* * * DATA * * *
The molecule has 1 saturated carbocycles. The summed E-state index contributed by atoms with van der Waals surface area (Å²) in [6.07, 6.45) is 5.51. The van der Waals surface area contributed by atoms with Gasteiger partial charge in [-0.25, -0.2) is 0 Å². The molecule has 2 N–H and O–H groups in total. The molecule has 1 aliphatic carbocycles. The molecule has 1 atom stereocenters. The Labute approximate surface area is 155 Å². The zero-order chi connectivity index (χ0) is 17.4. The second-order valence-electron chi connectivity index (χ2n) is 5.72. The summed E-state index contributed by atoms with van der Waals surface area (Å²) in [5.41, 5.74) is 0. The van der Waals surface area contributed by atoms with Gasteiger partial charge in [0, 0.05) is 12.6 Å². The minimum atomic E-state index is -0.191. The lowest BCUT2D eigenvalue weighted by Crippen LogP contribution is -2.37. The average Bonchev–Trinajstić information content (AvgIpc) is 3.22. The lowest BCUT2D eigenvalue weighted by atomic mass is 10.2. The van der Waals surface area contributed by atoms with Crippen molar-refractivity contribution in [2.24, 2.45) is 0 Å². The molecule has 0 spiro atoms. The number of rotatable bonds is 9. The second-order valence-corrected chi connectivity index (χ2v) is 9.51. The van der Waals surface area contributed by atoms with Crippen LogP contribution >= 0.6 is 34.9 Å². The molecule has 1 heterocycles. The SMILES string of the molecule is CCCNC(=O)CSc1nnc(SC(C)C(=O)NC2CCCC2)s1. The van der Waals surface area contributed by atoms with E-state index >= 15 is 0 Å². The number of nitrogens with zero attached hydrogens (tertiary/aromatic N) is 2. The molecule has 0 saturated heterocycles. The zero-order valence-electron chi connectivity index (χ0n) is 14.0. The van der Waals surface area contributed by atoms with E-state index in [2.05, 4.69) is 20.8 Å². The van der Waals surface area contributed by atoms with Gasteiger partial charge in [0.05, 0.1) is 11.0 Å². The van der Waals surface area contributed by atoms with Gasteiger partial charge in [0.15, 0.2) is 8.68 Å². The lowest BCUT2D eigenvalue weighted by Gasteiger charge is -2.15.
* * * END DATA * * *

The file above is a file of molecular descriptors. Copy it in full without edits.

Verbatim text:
The molecule has 1 saturated carbocycles. The summed E-state index contributed by atoms with van der Waals surface area (Å²) in [6.07, 6.45) is 5.51. The van der Waals surface area contributed by atoms with Gasteiger partial charge in [-0.25, -0.2) is 0 Å². The molecule has 2 N–H and O–H groups in total. The molecule has 1 aliphatic carbocycles. The molecule has 1 atom stereocenters. The Labute approximate surface area is 155 Å². The zero-order chi connectivity index (χ0) is 17.4. The second-order valence-electron chi connectivity index (χ2n) is 5.72. The summed E-state index contributed by atoms with van der Waals surface area (Å²) in [5.41, 5.74) is 0. The van der Waals surface area contributed by atoms with Gasteiger partial charge in [0, 0.05) is 12.6 Å². The minimum atomic E-state index is -0.191. The lowest BCUT2D eigenvalue weighted by Crippen LogP contribution is -2.37. The average Bonchev–Trinajstić information content (AvgIpc) is 3.22. The lowest BCUT2D eigenvalue weighted by atomic mass is 10.2. The van der Waals surface area contributed by atoms with Crippen molar-refractivity contribution in [2.24, 2.45) is 0 Å². The molecule has 0 spiro atoms. The number of rotatable bonds is 9. The second-order valence-corrected chi connectivity index (χ2v) is 9.51. The van der Waals surface area contributed by atoms with Crippen LogP contribution >= 0.6 is 34.9 Å². The molecule has 1 heterocycles. The SMILES string of the molecule is CCCNC(=O)CSc1nnc(SC(C)C(=O)NC2CCCC2)s1. The van der Waals surface area contributed by atoms with E-state index >= 15 is 0 Å². The number of nitrogens with zero attached hydrogens (tertiary/aromatic N) is 2. The molecule has 0 saturated heterocycles. The zero-order valence-electron chi connectivity index (χ0n) is 14.0. The van der Waals surface area contributed by atoms with E-state index in [2.05, 4.69) is 20.8 Å². The van der Waals surface area contributed by atoms with Gasteiger partial charge in [0.05, 0.1) is 11.0 Å². The van der Waals surface area contributed by atoms with Gasteiger partial charge in [0.15, 0.2) is 8.68 Å². The lowest BCUT2D eigenvalue weighted by Gasteiger charge is -2.15.